A Biblical Theology of Prayer

According to one of my teachers Dr. Hughes Oliphant Old, in his monumental Holy Communion in the Piety of the Reformed Church (Tolle Lege Press, 2013):

From the standpoint of a biblical theology of prayer two things should be said: (1) Recount the story of God’s saving acts, as we find them in Psalms 78, 105, and 136, and (2) dedicate our lives to his service in recognition of his grace.

He’s commenting here on the Thanksgiving Prayer or Prayer of Dedication, as he calls it, in Calvin’s communion liturgy. For those of us who’ve grown up on the liturgical forms inherited from the Reformation, this rings true. Old provides a translation of this Lord’s Supper thanksgiving prayer formulated by Calvin:

Heavenly Father, we return to you our prayers and eternal thanks, that you have prospered us with such manifold blessings. You have lifted us up from our poverty and futility and brought us into the communion of your Son Jesus Christ, our Saviour. For our sake you offered him up to death and even now you have given him to us for our food and nourishment.

Now grant us also this further blessing, that we not ever be allowed to forget these things, but have them engraven upon our hearts. Grant that we grow and diligently increase in the faith; that we abound in all kinds of good works. Grant that we live out our whole lives in the exaltation of your glory and the edification of our neighbour, through the same Jesus Christ your Son, who in the unity of the Holy Spirit, lives and reigns eternally with you, O Father. Amen.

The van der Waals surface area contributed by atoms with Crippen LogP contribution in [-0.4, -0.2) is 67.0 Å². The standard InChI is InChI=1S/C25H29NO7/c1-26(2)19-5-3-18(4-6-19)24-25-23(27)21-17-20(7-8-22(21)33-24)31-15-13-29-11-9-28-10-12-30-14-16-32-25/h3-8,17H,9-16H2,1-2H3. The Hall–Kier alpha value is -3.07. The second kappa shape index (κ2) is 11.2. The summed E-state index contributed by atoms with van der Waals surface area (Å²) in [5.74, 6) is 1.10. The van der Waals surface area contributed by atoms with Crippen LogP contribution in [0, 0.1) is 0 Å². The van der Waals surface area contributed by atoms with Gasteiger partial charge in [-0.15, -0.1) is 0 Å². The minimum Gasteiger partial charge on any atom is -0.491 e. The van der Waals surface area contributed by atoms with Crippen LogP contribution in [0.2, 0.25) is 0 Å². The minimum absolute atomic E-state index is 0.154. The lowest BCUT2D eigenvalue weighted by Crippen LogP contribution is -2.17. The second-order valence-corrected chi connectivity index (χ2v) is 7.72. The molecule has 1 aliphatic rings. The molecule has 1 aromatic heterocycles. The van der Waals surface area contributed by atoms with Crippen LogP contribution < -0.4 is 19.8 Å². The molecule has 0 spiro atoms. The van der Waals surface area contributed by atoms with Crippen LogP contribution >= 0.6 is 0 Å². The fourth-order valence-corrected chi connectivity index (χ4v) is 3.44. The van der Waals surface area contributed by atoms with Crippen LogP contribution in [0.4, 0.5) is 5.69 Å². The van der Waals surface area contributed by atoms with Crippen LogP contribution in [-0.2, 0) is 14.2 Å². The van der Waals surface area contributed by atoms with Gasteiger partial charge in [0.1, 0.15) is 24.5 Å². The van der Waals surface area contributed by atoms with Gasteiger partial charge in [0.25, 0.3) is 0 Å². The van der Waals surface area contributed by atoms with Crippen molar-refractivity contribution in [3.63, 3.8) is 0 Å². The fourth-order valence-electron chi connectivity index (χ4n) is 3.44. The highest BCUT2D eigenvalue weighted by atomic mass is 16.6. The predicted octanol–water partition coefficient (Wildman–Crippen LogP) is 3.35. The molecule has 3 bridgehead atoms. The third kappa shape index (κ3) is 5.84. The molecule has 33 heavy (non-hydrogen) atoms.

Jerusalem: The Biography

I wrote the following letter to the editor in response to the National Post’s five-part excerpt of Simon Sebag Montefiore’s best-selling book, Jerusalem: The Biography. 

Letter to the Editor re: Jerusalem: The Biography

Simon Sebag Montefiore has apparently taken the world by storm with what he claims is “The Biography” on Jerusalem and what National Post calls “an extraordinary new book.” One would hope that an author who has undertaken a project of such vital religious, historical and political significance would not to be so reckless and unseemly with his sources, the Christian Scriptures in Genesis to Revelation in particular.

The writer not only heedlessly casts King David as largely vulgar, salacious and power-hungry; he also disregards the Bible’s revelation of King Jesus, “the Root and Offspring of David,” who alone holds redemption and hope for the hemorrhaging cities and broken lives of this needy world and its muddled leaders.

I pray that Montefiore and his readers still take the time and care to consult “The Biography” on the New Jerusalem that’s under construction, the jewel of the new world God has promised.

Published in: on February 21, 2012 at 4:58 am  Comments (5)  
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Memoir and Remains?

I find this a rather morbid title for a book:

Memoir and Remains of the Rev. Robert Murray McCheyne

Too bad the poor man had no say about it. I suspect he would have objected.

Published in: on October 11, 2011 at 5:13 pm  Leave a Comment  
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